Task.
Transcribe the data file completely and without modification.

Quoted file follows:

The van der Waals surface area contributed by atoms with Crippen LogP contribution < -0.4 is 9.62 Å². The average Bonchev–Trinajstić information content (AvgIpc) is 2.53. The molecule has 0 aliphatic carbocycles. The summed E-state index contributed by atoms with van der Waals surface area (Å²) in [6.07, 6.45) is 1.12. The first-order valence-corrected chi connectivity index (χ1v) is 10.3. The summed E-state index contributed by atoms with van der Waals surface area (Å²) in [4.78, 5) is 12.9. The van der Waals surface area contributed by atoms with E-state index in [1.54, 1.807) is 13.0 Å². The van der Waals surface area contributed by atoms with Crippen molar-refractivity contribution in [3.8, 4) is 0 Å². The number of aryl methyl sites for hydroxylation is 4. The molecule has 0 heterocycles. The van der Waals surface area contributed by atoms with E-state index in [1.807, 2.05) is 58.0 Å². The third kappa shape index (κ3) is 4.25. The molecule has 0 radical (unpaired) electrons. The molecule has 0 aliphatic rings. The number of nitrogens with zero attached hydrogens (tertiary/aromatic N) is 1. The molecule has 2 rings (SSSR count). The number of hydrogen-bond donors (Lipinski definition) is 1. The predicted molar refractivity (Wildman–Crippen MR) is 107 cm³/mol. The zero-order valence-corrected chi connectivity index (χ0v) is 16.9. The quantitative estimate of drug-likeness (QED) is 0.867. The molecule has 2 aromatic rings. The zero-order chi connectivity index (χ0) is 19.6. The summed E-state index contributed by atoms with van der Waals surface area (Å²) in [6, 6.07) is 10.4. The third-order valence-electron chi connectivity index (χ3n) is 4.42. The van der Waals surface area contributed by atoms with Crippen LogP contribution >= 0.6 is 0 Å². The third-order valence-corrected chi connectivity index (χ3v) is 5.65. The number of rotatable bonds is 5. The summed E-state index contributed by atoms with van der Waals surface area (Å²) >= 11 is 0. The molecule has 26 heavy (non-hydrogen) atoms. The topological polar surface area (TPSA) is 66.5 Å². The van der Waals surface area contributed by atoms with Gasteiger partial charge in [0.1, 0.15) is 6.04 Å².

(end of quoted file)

The van der Waals surface area contributed by atoms with Crippen LogP contribution < -0.4 is 9.62 Å². The average Bonchev–Trinajstić information content (AvgIpc) is 2.53. The molecule has 0 aliphatic carbocycles. The summed E-state index contributed by atoms with van der Waals surface area (Å²) in [6.07, 6.45) is 1.12. The first-order valence-corrected chi connectivity index (χ1v) is 10.3. The summed E-state index contributed by atoms with van der Waals surface area (Å²) in [4.78, 5) is 12.9. The van der Waals surface area contributed by atoms with E-state index in [1.54, 1.807) is 13.0 Å². The van der Waals surface area contributed by atoms with Crippen molar-refractivity contribution in [3.8, 4) is 0 Å². The number of aryl methyl sites for hydroxylation is 4. The molecule has 0 heterocycles. The van der Waals surface area contributed by atoms with E-state index in [1.807, 2.05) is 58.0 Å². The third kappa shape index (κ3) is 4.25. The molecule has 0 radical (unpaired) electrons. The molecule has 0 aliphatic rings. The number of nitrogens with zero attached hydrogens (tertiary/aromatic N) is 1. The molecule has 2 rings (SSSR count). The number of hydrogen-bond donors (Lipinski definition) is 1. The predicted molar refractivity (Wildman–Crippen MR) is 107 cm³/mol. The zero-order valence-corrected chi connectivity index (χ0v) is 16.9. The quantitative estimate of drug-likeness (QED) is 0.867. The molecule has 2 aromatic rings. The zero-order chi connectivity index (χ0) is 19.6. The summed E-state index contributed by atoms with van der Waals surface area (Å²) in [6, 6.07) is 10.4. The third-order valence-electron chi connectivity index (χ3n) is 4.42. The van der Waals surface area contributed by atoms with Crippen LogP contribution >= 0.6 is 0 Å². The third-order valence-corrected chi connectivity index (χ3v) is 5.65. The number of rotatable bonds is 5. The summed E-state index contributed by atoms with van der Waals surface area (Å²) >= 11 is 0. The molecule has 26 heavy (non-hydrogen) atoms. The topological polar surface area (TPSA) is 66.5 Å². The van der Waals surface area contributed by atoms with Gasteiger partial charge in [0.1, 0.15) is 6.04 Å².